There’s a famous saying among financiers : either stress tests are done correctly and banks fail miserably, either they are poorly done in order to make them a success.
It is very likely we are in the second situation.

Victor Constancio, vice-president of the ECB, declared that not only the banking sector is now healthy and is not going to harm growth, but it is also able to resist another crisis in case it happens. Half of the bank that failed already raised enough capital to respect the threshold set by the ECB and the European Systemic Risk Board. According to the final report, the capital actually needed to make all banks “safe” is less than 10 billions euros.
But this analysis doesn’t hold up to the reality. More specifically, the scenarios used for this stress test are way too optimistic compared to the actual risks the euro zone is facing.

Let’s first compare the baseline scenario with the consensus :
1
Clearly the baseline scenario, supposed to reflect the actual economic environment, is out of date.
Victor Constancio explained that this optimism was due to the fact that hypothesis were made in April. However first news about lower growth and inflation forecasts came out in may and june, and nothing explains why this hasn’t been adapted since.
But the most chocking assumptions are made for the “crisis” scenario.
After the subprime and euro zone crisis, where the european taxpayers had to contribute to save banks, a truly healthy banking sector should be able to prepare and resist to a similar shock… unless the ECB clearly states that taxpayers should be ready to clean up the mess once again.
2
If we look at more specific shocks on different asset, we can observe for bonds that it is way lower than what we had during the euro crisis few years ago.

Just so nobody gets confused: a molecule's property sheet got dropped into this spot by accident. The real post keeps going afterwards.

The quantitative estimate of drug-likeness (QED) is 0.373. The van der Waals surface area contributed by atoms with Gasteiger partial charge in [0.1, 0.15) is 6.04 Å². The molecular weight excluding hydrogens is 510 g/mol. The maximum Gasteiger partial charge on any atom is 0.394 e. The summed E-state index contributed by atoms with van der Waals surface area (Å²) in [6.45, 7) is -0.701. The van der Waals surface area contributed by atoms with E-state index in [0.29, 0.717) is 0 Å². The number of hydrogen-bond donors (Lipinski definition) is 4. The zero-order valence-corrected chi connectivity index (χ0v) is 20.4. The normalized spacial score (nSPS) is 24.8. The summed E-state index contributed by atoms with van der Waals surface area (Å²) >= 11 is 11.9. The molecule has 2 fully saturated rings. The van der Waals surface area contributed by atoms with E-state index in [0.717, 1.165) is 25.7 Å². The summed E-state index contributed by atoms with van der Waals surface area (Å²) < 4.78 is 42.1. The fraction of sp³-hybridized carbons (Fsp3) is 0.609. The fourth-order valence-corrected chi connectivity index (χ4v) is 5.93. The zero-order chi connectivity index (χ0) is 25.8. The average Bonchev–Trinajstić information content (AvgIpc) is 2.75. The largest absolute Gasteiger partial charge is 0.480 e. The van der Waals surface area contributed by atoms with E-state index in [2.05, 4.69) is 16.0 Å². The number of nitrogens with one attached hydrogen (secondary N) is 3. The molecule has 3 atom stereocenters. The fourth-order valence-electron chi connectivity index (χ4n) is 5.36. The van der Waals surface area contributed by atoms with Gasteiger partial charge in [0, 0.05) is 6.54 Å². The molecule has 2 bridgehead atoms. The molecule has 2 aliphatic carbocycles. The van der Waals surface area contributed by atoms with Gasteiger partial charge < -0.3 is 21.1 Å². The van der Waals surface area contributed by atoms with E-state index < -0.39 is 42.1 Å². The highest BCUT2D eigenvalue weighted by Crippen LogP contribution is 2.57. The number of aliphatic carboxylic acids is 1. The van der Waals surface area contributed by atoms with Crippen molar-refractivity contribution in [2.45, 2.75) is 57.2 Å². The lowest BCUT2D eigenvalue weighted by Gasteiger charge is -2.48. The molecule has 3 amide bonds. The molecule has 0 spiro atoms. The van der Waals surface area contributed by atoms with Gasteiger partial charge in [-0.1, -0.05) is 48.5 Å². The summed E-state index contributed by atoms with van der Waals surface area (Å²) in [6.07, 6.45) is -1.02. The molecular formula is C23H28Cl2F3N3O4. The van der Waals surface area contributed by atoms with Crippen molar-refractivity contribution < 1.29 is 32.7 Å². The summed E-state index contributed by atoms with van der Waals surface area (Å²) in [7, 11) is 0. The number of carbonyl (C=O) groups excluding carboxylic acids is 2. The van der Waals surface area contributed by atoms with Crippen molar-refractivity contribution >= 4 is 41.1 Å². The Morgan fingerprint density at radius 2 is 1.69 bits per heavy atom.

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And the same for the stock market :
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In addition to very bullish scenarios, the methodology can be criticized.
Indeed, page 15 of the final report, we can read :

“The stress test was executed by the banks themselves, following a methodology designed and published by the EBA along with a baseline scenario […] Therefore, although the ECB retained the final versions, the results were in all cases initially created by the bank.”

Even if the ECB says that they checked the results, there is not way it was as precise and safe as if they had done them themselves. Moreover, the use of the risk-based capital ratio is quite ineffective. Indeed, since the study of two Bank of England Economist, Haldane and Madouros (2012), we know that only the leverage ratio is pertinent and statistically significant to assess banks’ solidity :
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Indeed, the risk-based capital ratio, even if computed by brilliant economists and mathematicians, always relied on assumptions that has been proved wrong in the last decade such as : states can’t go bankrupt or house price can’t plunge sharply.

To conclude, the ECB stated few days after the stress test that the size of european banks’ bad loans accounted for about 4% of their assets… which means they are larger than their equity on average.

Other studies (like the one from the ZEW institute), have found that capital needed by eurozone banks is 20 times larger that what the ECB says…

This stress test looks more like a desperate attempt to increase confidence than a truly and effective supervision. The european banking sector looks more like a house of cards than a fortress.

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